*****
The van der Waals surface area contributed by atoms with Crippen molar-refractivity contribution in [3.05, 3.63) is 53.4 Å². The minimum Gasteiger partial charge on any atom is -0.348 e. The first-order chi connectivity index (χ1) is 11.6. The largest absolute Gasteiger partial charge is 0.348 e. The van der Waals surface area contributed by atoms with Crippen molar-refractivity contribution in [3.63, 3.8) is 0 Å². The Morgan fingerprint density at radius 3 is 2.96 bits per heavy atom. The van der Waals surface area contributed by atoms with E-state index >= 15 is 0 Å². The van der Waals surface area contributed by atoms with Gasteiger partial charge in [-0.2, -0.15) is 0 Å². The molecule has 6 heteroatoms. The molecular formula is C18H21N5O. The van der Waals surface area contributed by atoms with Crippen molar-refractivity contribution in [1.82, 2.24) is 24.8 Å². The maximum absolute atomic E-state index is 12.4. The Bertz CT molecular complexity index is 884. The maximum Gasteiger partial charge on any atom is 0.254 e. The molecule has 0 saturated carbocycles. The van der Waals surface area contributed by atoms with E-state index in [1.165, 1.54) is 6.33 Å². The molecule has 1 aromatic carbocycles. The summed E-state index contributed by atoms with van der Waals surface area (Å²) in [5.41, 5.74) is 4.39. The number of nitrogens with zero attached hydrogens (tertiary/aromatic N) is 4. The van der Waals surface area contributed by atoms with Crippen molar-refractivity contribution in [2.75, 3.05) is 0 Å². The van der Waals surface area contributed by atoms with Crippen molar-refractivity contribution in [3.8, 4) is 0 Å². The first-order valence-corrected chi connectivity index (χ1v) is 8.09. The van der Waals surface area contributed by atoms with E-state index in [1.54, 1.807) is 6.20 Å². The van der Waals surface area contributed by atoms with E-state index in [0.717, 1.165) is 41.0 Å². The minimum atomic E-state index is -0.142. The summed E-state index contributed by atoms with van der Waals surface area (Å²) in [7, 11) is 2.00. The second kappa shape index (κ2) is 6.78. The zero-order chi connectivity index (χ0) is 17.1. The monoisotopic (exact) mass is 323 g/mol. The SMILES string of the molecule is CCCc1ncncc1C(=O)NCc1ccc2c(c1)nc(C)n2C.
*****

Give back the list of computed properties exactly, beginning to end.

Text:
The van der Waals surface area contributed by atoms with Crippen molar-refractivity contribution in [3.05, 3.63) is 53.4 Å². The minimum Gasteiger partial charge on any atom is -0.348 e. The first-order chi connectivity index (χ1) is 11.6. The largest absolute Gasteiger partial charge is 0.348 e. The van der Waals surface area contributed by atoms with Crippen molar-refractivity contribution in [3.63, 3.8) is 0 Å². The Morgan fingerprint density at radius 3 is 2.96 bits per heavy atom. The van der Waals surface area contributed by atoms with E-state index >= 15 is 0 Å². The van der Waals surface area contributed by atoms with Gasteiger partial charge in [-0.2, -0.15) is 0 Å². The molecule has 6 heteroatoms. The molecular formula is C18H21N5O. The van der Waals surface area contributed by atoms with Crippen molar-refractivity contribution in [1.82, 2.24) is 24.8 Å². The maximum absolute atomic E-state index is 12.4. The Bertz CT molecular complexity index is 884. The maximum Gasteiger partial charge on any atom is 0.254 e. The molecule has 0 saturated carbocycles. The van der Waals surface area contributed by atoms with E-state index in [1.165, 1.54) is 6.33 Å². The molecule has 1 aromatic carbocycles. The summed E-state index contributed by atoms with van der Waals surface area (Å²) in [5.41, 5.74) is 4.39. The number of nitrogens with zero attached hydrogens (tertiary/aromatic N) is 4. The van der Waals surface area contributed by atoms with Crippen molar-refractivity contribution in [2.75, 3.05) is 0 Å². The van der Waals surface area contributed by atoms with Crippen molar-refractivity contribution in [3.8, 4) is 0 Å². The first-order valence-corrected chi connectivity index (χ1v) is 8.09. The van der Waals surface area contributed by atoms with E-state index in [1.54, 1.807) is 6.20 Å². The van der Waals surface area contributed by atoms with E-state index in [0.717, 1.165) is 41.0 Å². The minimum atomic E-state index is -0.142. The summed E-state index contributed by atoms with van der Waals surface area (Å²) in [7, 11) is 2.00. The second kappa shape index (κ2) is 6.78. The zero-order chi connectivity index (χ0) is 17.1. The monoisotopic (exact) mass is 323 g/mol. The SMILES string of the molecule is CCCc1ncncc1C(=O)NCc1ccc2c(c1)nc(C)n2C.